Before Sherlock: Four Great Detective Stories

Detective fiction did not begin with Sherlock Holmes. If you have enjoyed the adventures of fictions greatest detective, you will enjoy these four works which represent the beginnings of this genre in France, Britain, Germany and the United States.

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Monsieur Lecoq

After a violent brawl in a dangerous Parisian bar leaves three men dead and one injured, an ambitious young policeman begins to unravel a tale of murder, political intrigue and revenge with its roots in the unsettled times which followed the fall of Napoleon.

The character of Monsieur Lecoq is based on the real life Eugène François Vidocq, a former criminal who became the first director of the French detective force, the Sûreté, as well as the father of modern criminology. Lecoq (we never learn his first name ) has a number of characteristics shared with Holmes – he is a master of disguise, he examines the crime scene scientifically for clues, he aims to solve baffling mysteries by the use of reason and he is prone to give patronizing lectures to his intellectual inferiors.

Late nineteenth century Paris is brought to life by Emile Gaboriau, a contemporary master regarded as the founder of the French tradition of detective fiction.

The book has twice been filmed.

The Moonstone

This novel by Wilkie Collins was originally published in episodic form in Charles Dickens’ magazine “All the Year Round.” It was an instant success due to a number of factors: the masterful characterization, the realistic depiction of the effects of opium, the clever plot twists and the way in which the tale is told – pioneering the technique of using multiple narrators and “extracts” from newspaper and letters to provide a sense of realism.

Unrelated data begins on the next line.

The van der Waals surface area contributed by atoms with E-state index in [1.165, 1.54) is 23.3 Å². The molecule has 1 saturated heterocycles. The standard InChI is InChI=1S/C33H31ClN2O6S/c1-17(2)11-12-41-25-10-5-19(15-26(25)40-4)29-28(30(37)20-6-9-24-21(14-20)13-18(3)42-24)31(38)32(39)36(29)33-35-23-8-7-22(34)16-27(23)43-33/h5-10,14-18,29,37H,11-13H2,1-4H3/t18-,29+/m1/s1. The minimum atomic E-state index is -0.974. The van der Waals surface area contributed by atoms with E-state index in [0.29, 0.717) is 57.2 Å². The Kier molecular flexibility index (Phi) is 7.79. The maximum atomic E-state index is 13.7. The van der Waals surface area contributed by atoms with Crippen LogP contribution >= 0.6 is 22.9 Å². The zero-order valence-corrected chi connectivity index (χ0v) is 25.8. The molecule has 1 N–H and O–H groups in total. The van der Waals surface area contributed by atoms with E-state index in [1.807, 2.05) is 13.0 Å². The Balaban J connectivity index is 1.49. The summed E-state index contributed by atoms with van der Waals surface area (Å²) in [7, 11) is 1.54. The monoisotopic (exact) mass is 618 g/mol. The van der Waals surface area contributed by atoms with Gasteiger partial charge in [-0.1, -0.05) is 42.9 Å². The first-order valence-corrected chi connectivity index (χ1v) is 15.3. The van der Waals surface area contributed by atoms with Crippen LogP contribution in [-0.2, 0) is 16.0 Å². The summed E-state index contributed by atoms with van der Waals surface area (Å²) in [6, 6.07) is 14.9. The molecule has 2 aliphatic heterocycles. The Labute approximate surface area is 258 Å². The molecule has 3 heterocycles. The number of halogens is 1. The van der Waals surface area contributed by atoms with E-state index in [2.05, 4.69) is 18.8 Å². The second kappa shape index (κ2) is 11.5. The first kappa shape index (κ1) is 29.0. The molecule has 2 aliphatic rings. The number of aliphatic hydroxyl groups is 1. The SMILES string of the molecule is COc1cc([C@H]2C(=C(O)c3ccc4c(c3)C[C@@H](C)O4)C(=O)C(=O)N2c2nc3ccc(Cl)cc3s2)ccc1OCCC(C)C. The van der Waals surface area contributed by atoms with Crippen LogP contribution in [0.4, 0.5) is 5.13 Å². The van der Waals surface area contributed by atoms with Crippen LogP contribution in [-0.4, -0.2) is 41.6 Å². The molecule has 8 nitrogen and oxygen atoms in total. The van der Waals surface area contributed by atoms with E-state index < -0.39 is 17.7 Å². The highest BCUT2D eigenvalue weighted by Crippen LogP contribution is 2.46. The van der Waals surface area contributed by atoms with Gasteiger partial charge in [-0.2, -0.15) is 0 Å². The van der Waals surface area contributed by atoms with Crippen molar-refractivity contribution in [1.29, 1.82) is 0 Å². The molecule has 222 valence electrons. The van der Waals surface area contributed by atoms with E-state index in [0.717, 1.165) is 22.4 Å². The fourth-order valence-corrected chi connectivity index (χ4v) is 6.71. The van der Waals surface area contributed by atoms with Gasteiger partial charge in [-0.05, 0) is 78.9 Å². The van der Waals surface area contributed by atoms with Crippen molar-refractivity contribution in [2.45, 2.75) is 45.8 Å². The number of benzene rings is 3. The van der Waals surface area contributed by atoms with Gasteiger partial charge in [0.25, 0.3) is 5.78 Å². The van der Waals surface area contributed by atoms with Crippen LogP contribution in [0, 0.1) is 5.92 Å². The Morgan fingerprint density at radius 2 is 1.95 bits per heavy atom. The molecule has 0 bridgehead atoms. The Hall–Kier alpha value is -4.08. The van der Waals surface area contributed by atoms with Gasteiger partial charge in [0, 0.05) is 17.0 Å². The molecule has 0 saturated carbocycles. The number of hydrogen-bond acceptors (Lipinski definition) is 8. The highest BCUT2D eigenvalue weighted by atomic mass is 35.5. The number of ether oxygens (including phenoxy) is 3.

It deals with the theft of a fabulous diamond which had previously been looted by a British army officer from a Hindu temple and introduces Scotland Yard detective Sergeant Cuff (a character based on the real-life Inspector Jonathan Whicher).

The Moonstone is the first of a recognizable breed taken up with enthusiasm by writers such as Agatha Christie – a whodunit mystery set in an English country house. T. S. Eliot called it “the first, the longest, and the best of modern English detective novels.. in a genre invented by Collins and not by Poe”, and Dorothy L. Sayers praised it as “probably the very finest detective story ever written.”

The novel has been filmed once by Hollywood and at least four times for television.

Mademoiselle de Scudéri

A band of bold robbers calling themselves “The Invisibles” is terrorizing the darkened streets of Paris during the reign of King Louis XIVth, stealing jewels from wayfarers and often killing their victims with the swift thrust of a stiletto dagger. Can an elderly poetess rely upon her intuition and her instincts to help bring the gang to justice when the feared Chambre Ardente established by the King has failed?

Or are things not quite so simple as they appear?

This work, by the famous E.T.A. Hoffman, is regarded as the first German detective story.

The Murders in the Rue Morgue

A perennial favorite since its publication, the story has been adapted for radio, TV and film many times.

Two atrocious murders in nineteenth century Paris leave the police baffled. Madame L’Espanaye has had her throat cut so badly that her head is nearly severed from her body and her daughter has been strangled and her body stuffed up a chimney. The bodies are found in a room on the fourth floor with the door locked on the inside. Can the amateur detective C. Auguste Dupin succeed in tracing the criminal when the official police remain clueless?

Well, of course he can! But the way in which the author Edgar Allan Poe presented the story and depicted his main character began a whole new branch of literature, one that has since given pleasure to untold millions of readers. As Sherlock Holmes’ creator, Sir Arthur Conan Doyle once wrote, “Where was the detective story until Poe breathed the breath of life into it?”